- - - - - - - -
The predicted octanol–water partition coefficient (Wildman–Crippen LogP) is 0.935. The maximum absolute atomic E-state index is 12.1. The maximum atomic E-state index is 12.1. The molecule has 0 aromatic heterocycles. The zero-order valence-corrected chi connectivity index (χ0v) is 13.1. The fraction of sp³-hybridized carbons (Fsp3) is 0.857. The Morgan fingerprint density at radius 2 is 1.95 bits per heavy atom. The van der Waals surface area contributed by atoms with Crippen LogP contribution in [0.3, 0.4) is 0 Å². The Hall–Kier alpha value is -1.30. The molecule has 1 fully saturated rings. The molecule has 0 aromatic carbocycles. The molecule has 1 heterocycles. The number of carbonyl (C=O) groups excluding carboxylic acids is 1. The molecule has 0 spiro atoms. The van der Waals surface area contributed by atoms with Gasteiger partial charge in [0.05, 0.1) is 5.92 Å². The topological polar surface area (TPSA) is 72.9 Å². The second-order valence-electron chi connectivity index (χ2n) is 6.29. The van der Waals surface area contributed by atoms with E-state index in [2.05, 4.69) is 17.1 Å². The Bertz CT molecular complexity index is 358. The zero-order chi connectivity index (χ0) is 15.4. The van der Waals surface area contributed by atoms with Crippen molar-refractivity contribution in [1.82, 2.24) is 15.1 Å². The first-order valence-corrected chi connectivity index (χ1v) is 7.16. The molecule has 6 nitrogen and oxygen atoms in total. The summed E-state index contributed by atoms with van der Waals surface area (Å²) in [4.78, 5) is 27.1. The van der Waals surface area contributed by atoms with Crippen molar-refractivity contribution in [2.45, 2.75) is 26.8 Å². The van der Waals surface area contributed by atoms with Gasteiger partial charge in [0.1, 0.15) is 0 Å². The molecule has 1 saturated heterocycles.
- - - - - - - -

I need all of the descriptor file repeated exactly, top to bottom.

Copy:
The predicted octanol–water partition coefficient (Wildman–Crippen LogP) is 0.935. The maximum absolute atomic E-state index is 12.1. The maximum atomic E-state index is 12.1. The molecule has 0 aromatic heterocycles. The zero-order valence-corrected chi connectivity index (χ0v) is 13.1. The fraction of sp³-hybridized carbons (Fsp3) is 0.857. The Morgan fingerprint density at radius 2 is 1.95 bits per heavy atom. The van der Waals surface area contributed by atoms with Crippen LogP contribution in [0.3, 0.4) is 0 Å². The Hall–Kier alpha value is -1.30. The molecule has 1 fully saturated rings. The molecule has 0 aromatic carbocycles. The molecule has 1 heterocycles. The number of carbonyl (C=O) groups excluding carboxylic acids is 1. The molecule has 0 spiro atoms. The van der Waals surface area contributed by atoms with Gasteiger partial charge in [0.05, 0.1) is 5.92 Å². The topological polar surface area (TPSA) is 72.9 Å². The second-order valence-electron chi connectivity index (χ2n) is 6.29. The van der Waals surface area contributed by atoms with E-state index in [2.05, 4.69) is 17.1 Å². The Bertz CT molecular complexity index is 358. The zero-order chi connectivity index (χ0) is 15.4. The van der Waals surface area contributed by atoms with Crippen molar-refractivity contribution in [1.82, 2.24) is 15.1 Å². The first-order valence-corrected chi connectivity index (χ1v) is 7.16. The molecule has 6 nitrogen and oxygen atoms in total. The summed E-state index contributed by atoms with van der Waals surface area (Å²) in [4.78, 5) is 27.1. The van der Waals surface area contributed by atoms with Crippen molar-refractivity contribution in [2.45, 2.75) is 26.8 Å². The van der Waals surface area contributed by atoms with Gasteiger partial charge in [0.1, 0.15) is 0 Å². The molecule has 1 saturated heterocycles.